Seven reasons to be upbeat about the Australian economy

Précis of Oliver’s Insights 2 March 2017 by Dr Shane Oliver, Head of Investment Strategy and Economics and Chief Economist at AMP Capital

We've heard predictions of a recession in Australia over the last few years;  with some saying an imminent recession was “unavoidable”. Those fears intensified after the September quarter GDP data showed the economy going backwards. But a 1.1% rebound in December quarter growth highlights that yet again it hasn't happened. This rebound was on the back of stronger consumer spending, housing investment, business investment, public demand and export volumes. So where to from here?

The Australian worry list

Aside from global threats, Australia has its own worry list. The key threats and constraints are:

  • Business investment plans point to mining investment continuing to fall at the rate of 30% or so a year.
  • Housing construction activity is likely to peak this year.
  • The Australian dollar arguably remains too high and has risen more than 10% from early last year.
  • Unemployment and underemployment at a combined 14% are high.
  • Inflation is too low and risks staying below the 2-3% target for longer.
  • Our political leaders seem collectively incapable of undertaking productivity enhancing economic reforms.

That said, most of these concerns are not new and have been discussed endlessly, which is distracting from the good news.

Reasons to be upbeat about Australia's outlook

  1. Australia is on track to take out the Netherland's record of 103 quarters without a recession. The benefits of the economic reforms of the 1980s and 1990s made the economy more flexible, and sensible macro-economic management meant that when the mining boom ended, other sectors of the economy could take over in driving growth.
  2. Reflecting this, the south eastern states of NSW, Victoria and ACT are continuing to perform strongly.
  3. Mining investment is now a smaller share of the economy, so its decline is having a diminishing impact and it's nearing the bottom anyway.
  4. We're continuing to benefit from the third phase of last decade's mining boom which is the surge in resource export volumes as new projects complete – notably gas projects this year.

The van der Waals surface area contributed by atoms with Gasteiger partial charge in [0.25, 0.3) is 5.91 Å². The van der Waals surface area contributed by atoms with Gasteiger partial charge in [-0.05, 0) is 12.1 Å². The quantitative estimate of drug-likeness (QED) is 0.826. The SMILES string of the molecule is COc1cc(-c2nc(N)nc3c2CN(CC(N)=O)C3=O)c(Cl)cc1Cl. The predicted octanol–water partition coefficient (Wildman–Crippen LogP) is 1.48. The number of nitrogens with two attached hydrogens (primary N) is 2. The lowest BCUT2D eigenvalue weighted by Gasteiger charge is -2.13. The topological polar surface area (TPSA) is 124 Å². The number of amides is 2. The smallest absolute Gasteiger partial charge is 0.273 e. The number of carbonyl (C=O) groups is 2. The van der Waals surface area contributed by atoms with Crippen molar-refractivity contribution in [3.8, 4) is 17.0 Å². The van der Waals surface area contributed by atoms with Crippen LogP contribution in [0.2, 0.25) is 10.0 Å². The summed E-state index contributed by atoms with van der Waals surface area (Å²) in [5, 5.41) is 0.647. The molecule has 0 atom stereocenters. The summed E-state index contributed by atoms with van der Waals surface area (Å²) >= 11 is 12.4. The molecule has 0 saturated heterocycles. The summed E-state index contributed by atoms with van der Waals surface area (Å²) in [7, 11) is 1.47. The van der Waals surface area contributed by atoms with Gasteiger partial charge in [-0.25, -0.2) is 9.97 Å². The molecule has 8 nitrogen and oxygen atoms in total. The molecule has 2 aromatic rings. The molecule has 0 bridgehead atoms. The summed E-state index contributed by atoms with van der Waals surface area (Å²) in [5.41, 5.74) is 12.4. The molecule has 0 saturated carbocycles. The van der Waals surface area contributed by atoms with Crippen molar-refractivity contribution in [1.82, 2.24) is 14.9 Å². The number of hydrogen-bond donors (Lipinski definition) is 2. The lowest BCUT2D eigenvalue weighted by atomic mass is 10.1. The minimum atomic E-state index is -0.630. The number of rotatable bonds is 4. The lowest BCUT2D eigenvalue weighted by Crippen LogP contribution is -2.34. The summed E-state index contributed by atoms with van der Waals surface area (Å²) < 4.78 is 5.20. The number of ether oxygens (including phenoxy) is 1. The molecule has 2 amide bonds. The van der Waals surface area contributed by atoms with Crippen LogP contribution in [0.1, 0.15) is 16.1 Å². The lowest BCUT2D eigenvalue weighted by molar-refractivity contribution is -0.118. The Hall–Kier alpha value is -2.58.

1. Prices for iron ore, metals and energy have rebounded. Among other things, this along with booming export volumes, is leading to a dramatic shrinkage in Australia's current account deficit which could soon be in surplus for the first time since the 1970s.
  2. Public infrastructure investment is ramping up strongly, in response to state infrastructure spending particularly in NSW and the ACT.
  3. There are signs of life in non-mining investment. Plans for non-mining investment are actually up 7%.

Overall, recession is likely to continue to be avoided and economic growth is likely on its way back to near 3% this year.

Interest rates on hold

There's a case for another RBA interest rate cut: A high $A coupled with slowing housing investment, and falling mining investment suggests slower economic growth. Yet, growth has bounced back nicely in the December quarter, national income is up and RBA concerns about the threat to household financial stability imply a high hurdle to cutting rates again. So, we now expect rates to be on hold this year

Profit growth goes back to positive

The Australian December half profit reporting season confirmed a very strong return to profit growth. However, this dramatic turnaround has been driven by resources stocks, with more modest growth for the rest of the market. Further, 80% of companies increased or maintained their dividends and the number of companies seeing earnings upgrades have been higher than normal – both positive signs of corporate confidence. 

Implications for investors

A return to reasonable growth underpinning reasonable profit growth is positive for Australian assets.

With Australian shares up 12% since the US election and trading on a forward price to earnings multiple of 15.5 times (which is above the long term average), the market is vulnerable to a further short term consolidation or correction.

However, the improvement in profits – which is likely to broaden to industrials – should underpin a rising trend in the market on a 6-12 month horizon. 

Dr Shane Oliver

Head of Investment Strategy and Chief Economist

AMP Capital

Read full article by Shane Oliver

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